8. Shamus says:

    I was a geek before you were born.

    One-uppsmanship… it’s part of the geek genetic makeup.

  9. Ellie says:

    ah, but you missed an important (at least to me…) category of geekdom: the scifi geek. one who watches/reads/etc. scifi shows/reading material/etc. that are considered “not cool”. or something along those lines. that and video game geeks.

    I guess it all depends on your definition of ‘geek’ though.

  10. Cate says:

    I second the sci-fi geek and also add the fantasy geek. Though D&D is fantasy it is in the hobbie geek section and just like for sci-fi geeks, fantasy geeks love books and movies and such of the fantasy genre. And there’s the band geek. It is sometime refered to as band nerd, but I prefer band geek.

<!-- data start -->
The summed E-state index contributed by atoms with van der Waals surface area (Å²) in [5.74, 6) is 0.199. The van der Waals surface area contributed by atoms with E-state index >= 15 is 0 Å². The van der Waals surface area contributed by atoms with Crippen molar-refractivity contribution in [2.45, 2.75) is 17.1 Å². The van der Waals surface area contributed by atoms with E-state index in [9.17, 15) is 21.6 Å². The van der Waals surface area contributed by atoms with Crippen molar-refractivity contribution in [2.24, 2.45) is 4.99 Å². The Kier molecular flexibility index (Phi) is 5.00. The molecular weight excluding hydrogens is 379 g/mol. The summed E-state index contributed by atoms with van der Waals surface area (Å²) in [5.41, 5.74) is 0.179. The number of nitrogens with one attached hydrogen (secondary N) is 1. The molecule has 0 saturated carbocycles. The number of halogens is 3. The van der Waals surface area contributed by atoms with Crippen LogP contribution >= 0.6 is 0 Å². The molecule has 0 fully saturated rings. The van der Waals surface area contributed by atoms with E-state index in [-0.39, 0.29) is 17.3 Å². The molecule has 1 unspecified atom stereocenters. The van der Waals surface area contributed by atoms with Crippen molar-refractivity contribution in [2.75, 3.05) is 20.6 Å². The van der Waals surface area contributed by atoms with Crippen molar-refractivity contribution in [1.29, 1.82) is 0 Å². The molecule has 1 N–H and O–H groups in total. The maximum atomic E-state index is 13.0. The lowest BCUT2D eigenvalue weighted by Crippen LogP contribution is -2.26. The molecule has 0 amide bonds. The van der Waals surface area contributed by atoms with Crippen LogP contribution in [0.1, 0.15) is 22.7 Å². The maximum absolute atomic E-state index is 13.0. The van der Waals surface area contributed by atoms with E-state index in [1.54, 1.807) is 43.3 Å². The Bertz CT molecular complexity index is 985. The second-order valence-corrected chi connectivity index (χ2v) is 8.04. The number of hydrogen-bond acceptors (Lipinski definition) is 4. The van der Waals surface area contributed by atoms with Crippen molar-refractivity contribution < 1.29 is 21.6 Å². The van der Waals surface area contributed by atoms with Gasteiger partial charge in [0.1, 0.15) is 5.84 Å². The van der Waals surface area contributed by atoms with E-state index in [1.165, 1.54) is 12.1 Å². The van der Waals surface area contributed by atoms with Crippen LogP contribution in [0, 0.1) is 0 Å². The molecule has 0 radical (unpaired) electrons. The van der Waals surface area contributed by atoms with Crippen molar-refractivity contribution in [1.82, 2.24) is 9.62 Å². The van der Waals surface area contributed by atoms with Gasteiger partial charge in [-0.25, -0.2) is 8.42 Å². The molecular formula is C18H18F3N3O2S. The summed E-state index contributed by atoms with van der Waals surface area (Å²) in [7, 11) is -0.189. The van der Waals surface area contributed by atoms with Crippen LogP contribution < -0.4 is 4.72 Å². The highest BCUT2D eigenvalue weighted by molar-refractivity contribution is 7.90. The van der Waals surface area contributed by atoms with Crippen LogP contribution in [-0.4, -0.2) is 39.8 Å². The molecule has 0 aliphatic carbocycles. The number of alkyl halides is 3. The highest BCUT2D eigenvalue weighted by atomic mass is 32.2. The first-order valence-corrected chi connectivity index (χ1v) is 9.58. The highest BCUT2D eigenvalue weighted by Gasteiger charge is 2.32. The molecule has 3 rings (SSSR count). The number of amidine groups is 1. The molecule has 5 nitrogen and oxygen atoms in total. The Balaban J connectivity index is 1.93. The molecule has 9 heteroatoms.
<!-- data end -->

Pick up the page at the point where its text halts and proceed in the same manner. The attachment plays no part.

11. Zane says:

    What I find interesting is that, as you said, for the most part a lot of these groups have nothing to do with each other; however, most geeks are in many of thse groups. For example: just using the categorys listed here, I would be a multi-class coder/hobby(rpg)/sci. fi. geek.

  12. Alsee says:

    There is a psychological test called the Myers-Briggs Type Indicator that pretty well pins down the Geek personality type. You can find many free self-tests for it on the internet and many pages explaining it and discussing the various personality types and thinking styles people may have.

    The test breaks down with four scales:
    Introvert-Extrovert scale,
    Sensing-iNtuition scale,
    Thinking-Feeling scale, and
    Judging-Perceiving scale.